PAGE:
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Diabetologia

, Volume 47, Issue 3, pp 400–406 | Cite as

Neointimal proliferation within carotid stents is more pronounced in diabetic patients with initial poor glycaemic state

  • A. Willfort-EhringerEmail author
  • R. Ahmadi
  • A. Gessl
  • M. E. Gschwandtner
  • A. Haumer
  • W. Lang
  • E. Minar
  • S. Zehetmayer
  • H. Ehringer
Article

Abstract

Aims/hypothesis

We studied the influence of initial hyperglycaemia on neointimal proliferation within carotid Wallstents.

Methods

A total of 112 patients were followed by duplex sonography after carotid stenting for 24 months. Patients were assigned to three groups: non-diabetic subjects (group A) and diabetic patients, who were assigned according to their baseline HbA1c values, to group B1(HbA1c≤6.5%) or group B2 (HbA1c>6.5%).

Results

At baseline the groups did not differ with respect to other vascular risk factors and residual stenosis on angiograms. The maximal thickness of the layer between the stent and the perfused lumen was measured at the duplex follow-ups. At 3 months the typical ultrasonic structure of the neointima was clearly discernible. From this point on, group B2 differed significantly (p<0.001) compared with B1 and A with respect to the maximal thickness of neointima and the time course of its ingrowth: group A vs B1 vs B2 was 0.51±0.39 vs 0.52±0.33 vs 0.56±0.35 at 3 months, 0.91±0.27 vs 0.90±0.38 vs 1.14±0.48 at 6 months, 1.02±0.24 vs 0.97±0.34 vs 1.21±0.44 at 12 months and 1.09±0.23 vs 1.10±0.31 vs 1.23±0.37 at 24 months.

Conclusion/interpretation

Initial hyperglycaemia seems to be a predictor of more pronounced neointimal proliferation after carotid stenting independent of diabetes. As intimal hyperplasia is known to be responsible for stent restenosis, strict optimisation of the hyperglycaemic state should be aimed at before elective carotid artery stenting.

Keywords

Carotid artery stent neointima hyperglycaemia Type 2 diabetes mellitus duplex ultrasound 

Abbreviations

CCDS

Colour coded duplex sonography

CHD

coronary heart disease

PAOD

peripheral arterial occlusive disease

CCA

common carotid artery

ICA

internal carotid artery

IMT

intima-media thickness

UKPDS

United Kingdom Prospective Diabetes Study Group

Introduction

Over the last few years, carotid artery stenting has developed into an acceptable alternative to surgical treatment, with periprocedural complication rates comparable to those of carotid endarterectomy [1, 2, 3]. The incidence of carotid stent restenoses was reported to be low in several single-center studies [4, 5, 6]. This was also confirmed in a global questionnaire survey [7], comprising data on more than 5200 carotid stents, where a restenosis rate of 3.46% at 12 months was reported. In contrast, the incidence of carotid stent restenoses in the CAVATAS [8] is surprisingly high (22%) at the 12-month follow-up. Stent restenosis is presumed to be the result of neointimal hyperplasia.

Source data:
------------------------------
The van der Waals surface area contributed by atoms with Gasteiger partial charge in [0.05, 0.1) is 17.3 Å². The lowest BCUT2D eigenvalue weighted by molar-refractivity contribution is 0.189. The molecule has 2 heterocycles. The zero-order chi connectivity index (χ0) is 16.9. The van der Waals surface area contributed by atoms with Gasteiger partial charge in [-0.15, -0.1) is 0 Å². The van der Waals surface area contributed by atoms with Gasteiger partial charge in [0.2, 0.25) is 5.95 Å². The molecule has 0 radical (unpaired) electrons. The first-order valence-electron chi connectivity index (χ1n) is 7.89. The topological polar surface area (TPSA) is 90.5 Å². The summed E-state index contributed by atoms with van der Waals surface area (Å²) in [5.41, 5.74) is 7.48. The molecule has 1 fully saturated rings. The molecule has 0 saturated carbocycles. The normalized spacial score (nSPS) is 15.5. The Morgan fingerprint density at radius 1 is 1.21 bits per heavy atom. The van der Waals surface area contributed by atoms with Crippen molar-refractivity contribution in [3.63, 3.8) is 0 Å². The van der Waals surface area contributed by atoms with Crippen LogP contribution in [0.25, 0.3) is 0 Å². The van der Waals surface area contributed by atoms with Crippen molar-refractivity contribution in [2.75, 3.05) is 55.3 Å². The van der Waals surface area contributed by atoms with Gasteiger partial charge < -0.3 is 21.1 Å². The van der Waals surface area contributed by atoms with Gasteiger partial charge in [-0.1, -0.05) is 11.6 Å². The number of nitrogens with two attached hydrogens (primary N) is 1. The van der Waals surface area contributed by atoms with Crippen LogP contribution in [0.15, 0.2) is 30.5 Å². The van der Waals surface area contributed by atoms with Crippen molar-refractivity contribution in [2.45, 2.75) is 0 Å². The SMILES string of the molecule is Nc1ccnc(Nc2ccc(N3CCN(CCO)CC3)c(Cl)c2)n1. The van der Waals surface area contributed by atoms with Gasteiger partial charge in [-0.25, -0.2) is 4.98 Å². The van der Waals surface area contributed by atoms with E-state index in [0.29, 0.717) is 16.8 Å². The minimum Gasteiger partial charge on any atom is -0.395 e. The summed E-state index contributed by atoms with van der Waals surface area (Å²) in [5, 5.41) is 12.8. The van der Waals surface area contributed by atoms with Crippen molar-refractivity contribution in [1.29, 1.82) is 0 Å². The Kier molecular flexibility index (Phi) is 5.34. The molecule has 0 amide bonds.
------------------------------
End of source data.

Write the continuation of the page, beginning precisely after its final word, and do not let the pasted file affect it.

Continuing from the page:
Colour-coded duplex sonography (CCDS) of the carotid artery is an established method used to detect stenoses in native carotid arteries [9]; its diagnostic accuracy has been published in a consensus document [10].

Comparing angiograms with Doppler ultrasound haemodynamic parameters over a follow-up period of 6 months, a study [11] showed that CCDS might be an acceptable method to evaluate patency or restenosis in carotid stents too.

Recently the ultrasonic morphology of in-healing carotid Wallstents has been studied in a prospective study over 24 months [12]. The layer between the stent and the perfused lumen, the supposed neointima, increased in thickness from month 1 to 12, mirroring the in-growth of the neointima, whereas no further relevant changes of the neointima were observed during the second year. Stent restenoses were mainly observed during the first year after stenting [13]. Clinical risk factors for in-stent restenosis in the carotid artery have been poorly identified. As diabetes mellitus is an important vascular risk factor [14], a large number of patients in this prospective study were diabetic patients. The resultant hyperglycaemia and other risk factors associated with Type 2 diabetes cause premature atherosclerosis, including the cervical portion of the carotid artery and a markedly increased incidence of ischaemic stroke [15] and lead to a high risk of cardiovascular disease [16]. These subsequent vascular events are predicted by glycosylated haemoglobin (HbA1c) [17, 18], reflecting the fasting and postprandial glucose concentrations during a 2- to 3-month window [19]. The risk varies with glucose concentrations as well as HbA1c values. This graded relationship between plasma glucose and cardiovascular risk is observed in people with diabetes and in non-diabetic individuals with high glucose concentrations that are below the diabetes cut-offs [17].

The aim of our study was to analyse the influence of the initial glycaemic state, mirrored by HbA1c, on the healing process of carotid Wallstents by duplex sonography, with respect to the thickness of the neointimal layer and the time course of its ingrowth.

Subject and methods

Patients

From January 1997 to November 1998, 121 carotid arteries in 112 consecutive patients (77 males) were successfully stented. The study was approved by the institutional ethics committee and written informed consent was obtained from all patients. Nine patients were stented bilaterally, six in the same session.